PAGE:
Scripture Stories for Children

Many families have been enjoying Book of Mormon Stories for over a year now. This Church-produced collection of stories, told in simple language and accompanied by five to six full-color visuals per page, has become a favorite way to study the scriptures with young children in many Latter-day Saint homes. (For a detailed description, see Ensign, Feb. 1979, p. 68.)

Now three more volumes of scripture stories for children are available. Like Book of Mormon Stories, they are a must for any family’s library. All four volumes are ideal for parents or older children to read to younger children—or for children to read to themselves.

Old Testament Stories. “The king of Babylon had a dream. When he woke up, he could not remember it. The king asked some of his wise men to tell him what he had dreamed. He also wanted to know what the dream meant.

“But the wise men could not tell the king his dream. The king was angry. He told his servant to kill all the wise men.

“But God showed Daniel the king’s dream. God told Daniel what it meant. Daniel asked the king’s servant not to kill the wise men. Daniel said he could tell the king about the dream.

“Daniel was taken to the king. He said God told him about the dream. The dream meant the gospel will be taught to all people. Jesus will be the king of all the people on earth. The king of Babylon was happy to know what his dream meant. He made Daniel leader over all the land.”

The story is short, but it’s well told, simple, just right for young children. The full-color visuals accompanying each paragraph are attractive, inviting.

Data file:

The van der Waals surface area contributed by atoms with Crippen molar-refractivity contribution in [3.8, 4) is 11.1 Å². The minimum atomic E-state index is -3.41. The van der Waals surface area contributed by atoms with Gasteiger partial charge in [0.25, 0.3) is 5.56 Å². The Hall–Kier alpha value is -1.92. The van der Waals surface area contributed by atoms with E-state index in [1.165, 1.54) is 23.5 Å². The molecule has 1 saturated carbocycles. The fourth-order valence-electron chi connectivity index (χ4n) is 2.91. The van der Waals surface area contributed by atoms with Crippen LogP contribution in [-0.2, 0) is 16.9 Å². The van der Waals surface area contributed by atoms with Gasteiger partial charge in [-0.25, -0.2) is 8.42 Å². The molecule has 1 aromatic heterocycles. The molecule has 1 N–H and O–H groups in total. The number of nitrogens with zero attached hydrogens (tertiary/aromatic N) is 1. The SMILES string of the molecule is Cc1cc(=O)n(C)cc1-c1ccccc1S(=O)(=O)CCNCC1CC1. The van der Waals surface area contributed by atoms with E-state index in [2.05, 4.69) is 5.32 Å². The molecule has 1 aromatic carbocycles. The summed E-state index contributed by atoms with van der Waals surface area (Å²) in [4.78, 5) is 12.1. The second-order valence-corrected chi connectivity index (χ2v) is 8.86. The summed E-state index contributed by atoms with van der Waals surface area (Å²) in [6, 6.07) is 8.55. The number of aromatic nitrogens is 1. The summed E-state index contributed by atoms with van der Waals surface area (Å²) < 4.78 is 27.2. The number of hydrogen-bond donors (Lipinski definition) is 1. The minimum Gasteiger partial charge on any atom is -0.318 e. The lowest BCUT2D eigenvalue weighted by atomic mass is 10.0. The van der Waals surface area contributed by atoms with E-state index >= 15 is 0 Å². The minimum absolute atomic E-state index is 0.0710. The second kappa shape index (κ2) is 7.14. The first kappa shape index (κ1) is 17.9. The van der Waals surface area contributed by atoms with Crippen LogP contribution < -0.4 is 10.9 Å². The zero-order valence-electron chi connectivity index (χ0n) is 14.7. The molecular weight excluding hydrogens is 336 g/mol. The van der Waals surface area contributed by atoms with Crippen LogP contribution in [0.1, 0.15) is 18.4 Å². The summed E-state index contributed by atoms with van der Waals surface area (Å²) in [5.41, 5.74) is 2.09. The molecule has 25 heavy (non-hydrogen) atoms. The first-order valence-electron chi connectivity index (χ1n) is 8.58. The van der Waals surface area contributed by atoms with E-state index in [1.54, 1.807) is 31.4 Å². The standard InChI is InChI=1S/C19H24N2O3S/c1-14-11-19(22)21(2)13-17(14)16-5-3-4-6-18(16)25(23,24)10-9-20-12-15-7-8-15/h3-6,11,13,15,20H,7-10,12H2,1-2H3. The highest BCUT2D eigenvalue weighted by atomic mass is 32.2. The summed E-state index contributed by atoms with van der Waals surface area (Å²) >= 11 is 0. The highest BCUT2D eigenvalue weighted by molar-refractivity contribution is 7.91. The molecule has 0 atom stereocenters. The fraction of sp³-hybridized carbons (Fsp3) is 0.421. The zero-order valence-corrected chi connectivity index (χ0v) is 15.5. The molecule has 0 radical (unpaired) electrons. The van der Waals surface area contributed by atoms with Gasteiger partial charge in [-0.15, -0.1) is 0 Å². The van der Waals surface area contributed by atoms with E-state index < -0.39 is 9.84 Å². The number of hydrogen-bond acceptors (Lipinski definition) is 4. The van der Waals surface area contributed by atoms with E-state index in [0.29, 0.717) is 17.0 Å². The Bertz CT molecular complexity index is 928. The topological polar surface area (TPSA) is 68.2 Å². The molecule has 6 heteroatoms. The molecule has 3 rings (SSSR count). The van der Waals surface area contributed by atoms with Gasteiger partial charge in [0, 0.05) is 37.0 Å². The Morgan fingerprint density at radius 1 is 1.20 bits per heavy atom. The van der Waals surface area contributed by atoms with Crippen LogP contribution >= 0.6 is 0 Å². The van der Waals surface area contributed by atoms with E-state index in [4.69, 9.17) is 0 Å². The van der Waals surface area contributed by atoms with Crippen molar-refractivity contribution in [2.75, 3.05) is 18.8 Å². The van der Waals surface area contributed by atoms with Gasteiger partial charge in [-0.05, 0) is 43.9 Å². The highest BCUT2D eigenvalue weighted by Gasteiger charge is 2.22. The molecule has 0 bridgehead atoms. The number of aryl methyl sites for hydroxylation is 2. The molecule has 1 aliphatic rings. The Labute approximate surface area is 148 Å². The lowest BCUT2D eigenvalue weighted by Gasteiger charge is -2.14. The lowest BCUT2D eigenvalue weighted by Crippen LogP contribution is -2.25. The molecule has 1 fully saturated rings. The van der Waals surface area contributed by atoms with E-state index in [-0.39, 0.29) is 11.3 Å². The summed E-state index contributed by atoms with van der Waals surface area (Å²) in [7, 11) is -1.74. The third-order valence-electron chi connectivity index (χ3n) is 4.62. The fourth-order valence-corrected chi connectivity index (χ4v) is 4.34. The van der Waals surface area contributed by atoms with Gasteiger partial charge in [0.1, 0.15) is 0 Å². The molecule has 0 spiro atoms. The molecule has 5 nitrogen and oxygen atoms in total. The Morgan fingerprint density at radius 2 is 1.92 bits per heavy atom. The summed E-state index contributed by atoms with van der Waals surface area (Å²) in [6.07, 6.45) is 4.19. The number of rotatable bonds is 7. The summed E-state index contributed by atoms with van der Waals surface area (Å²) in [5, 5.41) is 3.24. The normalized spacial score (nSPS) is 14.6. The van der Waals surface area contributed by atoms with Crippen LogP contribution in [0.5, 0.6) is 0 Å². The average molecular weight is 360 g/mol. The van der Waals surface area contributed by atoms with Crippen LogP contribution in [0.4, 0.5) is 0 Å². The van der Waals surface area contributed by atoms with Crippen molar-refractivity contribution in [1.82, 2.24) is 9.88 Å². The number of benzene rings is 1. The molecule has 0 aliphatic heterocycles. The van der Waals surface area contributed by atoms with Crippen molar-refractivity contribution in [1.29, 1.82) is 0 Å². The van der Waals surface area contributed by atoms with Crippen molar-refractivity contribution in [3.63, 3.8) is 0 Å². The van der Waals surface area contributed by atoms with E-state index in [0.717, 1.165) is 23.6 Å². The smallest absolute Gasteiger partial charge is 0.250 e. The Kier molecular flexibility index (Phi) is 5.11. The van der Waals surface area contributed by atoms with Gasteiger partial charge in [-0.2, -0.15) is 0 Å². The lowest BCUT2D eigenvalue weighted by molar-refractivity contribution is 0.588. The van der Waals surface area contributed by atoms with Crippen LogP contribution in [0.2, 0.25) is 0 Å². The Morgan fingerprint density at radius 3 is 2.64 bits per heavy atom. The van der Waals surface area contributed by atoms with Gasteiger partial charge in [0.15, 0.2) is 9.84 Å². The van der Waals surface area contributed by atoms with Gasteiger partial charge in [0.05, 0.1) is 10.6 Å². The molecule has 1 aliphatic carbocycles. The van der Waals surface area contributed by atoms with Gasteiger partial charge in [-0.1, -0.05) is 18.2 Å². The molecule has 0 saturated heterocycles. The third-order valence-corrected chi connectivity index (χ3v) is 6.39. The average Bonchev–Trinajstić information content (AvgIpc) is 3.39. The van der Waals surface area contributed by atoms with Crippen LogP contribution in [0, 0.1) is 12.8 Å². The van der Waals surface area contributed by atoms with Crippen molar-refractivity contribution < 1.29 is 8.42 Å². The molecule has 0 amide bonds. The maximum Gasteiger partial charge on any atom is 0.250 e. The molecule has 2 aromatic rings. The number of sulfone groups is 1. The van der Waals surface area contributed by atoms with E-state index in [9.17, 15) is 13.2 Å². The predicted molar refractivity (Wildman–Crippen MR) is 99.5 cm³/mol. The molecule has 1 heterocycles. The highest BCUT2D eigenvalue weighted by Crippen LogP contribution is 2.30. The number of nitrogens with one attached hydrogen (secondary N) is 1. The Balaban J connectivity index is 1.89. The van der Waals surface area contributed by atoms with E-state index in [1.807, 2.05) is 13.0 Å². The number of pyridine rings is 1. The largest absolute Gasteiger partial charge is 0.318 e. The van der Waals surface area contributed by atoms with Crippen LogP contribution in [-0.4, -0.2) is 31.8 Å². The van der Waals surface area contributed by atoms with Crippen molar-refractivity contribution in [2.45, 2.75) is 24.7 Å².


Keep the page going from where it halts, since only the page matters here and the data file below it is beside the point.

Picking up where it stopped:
There are forty-eight chapters in Old Testament Stories—chapters that tell in compelling and interesting ways the favorite stories about Adam, Noah, Abraham, Joseph, Moses, Ruth, Samuel, Elijah, Esther, and many others.

Several features make Old Testament Stories especially appropriate for Latter-day Saint families. For example, the first chapter isn’t on the Creation—it’s all about the council in heaven and the choice the spirit children of God made between following God and following Lucifer. In a later chapter Jesus is acknowledged as the Creator. The story of Enoch, found in the Pearl of Great Price, comes in its proper Old Testament chronological order. The Jaredites appear in the chapter on the Tower of Babel. Lehi and his family are seen leaving Jerusalem for America just before Babylonian soldiers capture Jerusalem.

Commentary woven into the stories also reflects added information from other LDS scriptural sources. For example, the story of Adam and Eve becomes more complete with details from the book of Moses: “God gave Adam and Eve commandments. He said they should pray to him. God told Adam to make sacrifices to him. To make a sacrifice, Adam killed an animal. He burned the animal on an altar of stone.

“An angel came to Adam. He said Jesus would sacrifice his life for us someday. It would be his gift to us. The sacrifices helped Adam and Eve think about the sacrifice of Jesus” (p. 18).

And the chapter on Abraham’s sacrifice concludes with this insight from Jacob 4:5: “What Abraham did was like what Heavenly Father did. Heavenly Father was willing to let his son, Jesus Christ, die for us. Heavenly Father and Abraham loved their sons. Jesus and Isaac loved their fathers and obeyed them” (p. 41).

All of the stories are tastefully told through language and concepts appropriate for young children. Details of violence and sin are avoided, but the consequences are made clear and moral principles are taught. For example, the story of David and Bathsheba includes such comments as “It was wicked for David to want Uriah’s wife,” and “It was wicked for David to have Uriah killed” (p. 117).